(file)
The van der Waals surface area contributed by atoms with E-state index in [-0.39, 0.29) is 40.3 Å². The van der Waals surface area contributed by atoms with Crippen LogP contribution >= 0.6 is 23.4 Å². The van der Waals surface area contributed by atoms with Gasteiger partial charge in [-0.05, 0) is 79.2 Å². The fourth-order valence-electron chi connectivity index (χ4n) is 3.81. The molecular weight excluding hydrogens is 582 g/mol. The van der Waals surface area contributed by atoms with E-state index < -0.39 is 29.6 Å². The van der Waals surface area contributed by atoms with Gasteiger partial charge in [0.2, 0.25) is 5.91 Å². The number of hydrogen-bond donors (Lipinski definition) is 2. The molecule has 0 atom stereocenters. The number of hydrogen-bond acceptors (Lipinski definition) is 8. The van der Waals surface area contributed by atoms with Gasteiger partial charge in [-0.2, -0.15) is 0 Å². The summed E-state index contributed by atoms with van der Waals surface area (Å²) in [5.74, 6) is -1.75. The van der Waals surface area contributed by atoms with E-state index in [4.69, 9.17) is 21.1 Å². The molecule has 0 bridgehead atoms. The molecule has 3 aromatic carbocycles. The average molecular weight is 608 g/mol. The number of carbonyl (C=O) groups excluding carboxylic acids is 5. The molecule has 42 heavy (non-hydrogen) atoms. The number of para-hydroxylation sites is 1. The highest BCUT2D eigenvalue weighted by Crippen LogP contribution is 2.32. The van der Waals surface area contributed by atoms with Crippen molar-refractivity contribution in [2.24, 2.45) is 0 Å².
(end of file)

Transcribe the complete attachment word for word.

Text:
The van der Waals surface area contributed by atoms with E-state index in [-0.39, 0.29) is 40.3 Å². The van der Waals surface area contributed by atoms with Crippen LogP contribution >= 0.6 is 23.4 Å². The van der Waals surface area contributed by atoms with Gasteiger partial charge in [-0.05, 0) is 79.2 Å². The fourth-order valence-electron chi connectivity index (χ4n) is 3.81. The molecular weight excluding hydrogens is 582 g/mol. The van der Waals surface area contributed by atoms with E-state index < -0.39 is 29.6 Å². The van der Waals surface area contributed by atoms with Gasteiger partial charge in [0.2, 0.25) is 5.91 Å². The number of hydrogen-bond donors (Lipinski definition) is 2. The molecule has 0 atom stereocenters. The number of hydrogen-bond acceptors (Lipinski definition) is 8. The van der Waals surface area contributed by atoms with Gasteiger partial charge in [-0.2, -0.15) is 0 Å². The summed E-state index contributed by atoms with van der Waals surface area (Å²) in [5.74, 6) is -1.75. The van der Waals surface area contributed by atoms with E-state index in [4.69, 9.17) is 21.1 Å². The molecule has 0 bridgehead atoms. The molecule has 3 aromatic carbocycles. The average molecular weight is 608 g/mol. The number of carbonyl (C=O) groups excluding carboxylic acids is 5. The molecule has 42 heavy (non-hydrogen) atoms. The number of para-hydroxylation sites is 1. The highest BCUT2D eigenvalue weighted by Crippen LogP contribution is 2.32. The van der Waals surface area contributed by atoms with Crippen molar-refractivity contribution in [2.24, 2.45) is 0 Å².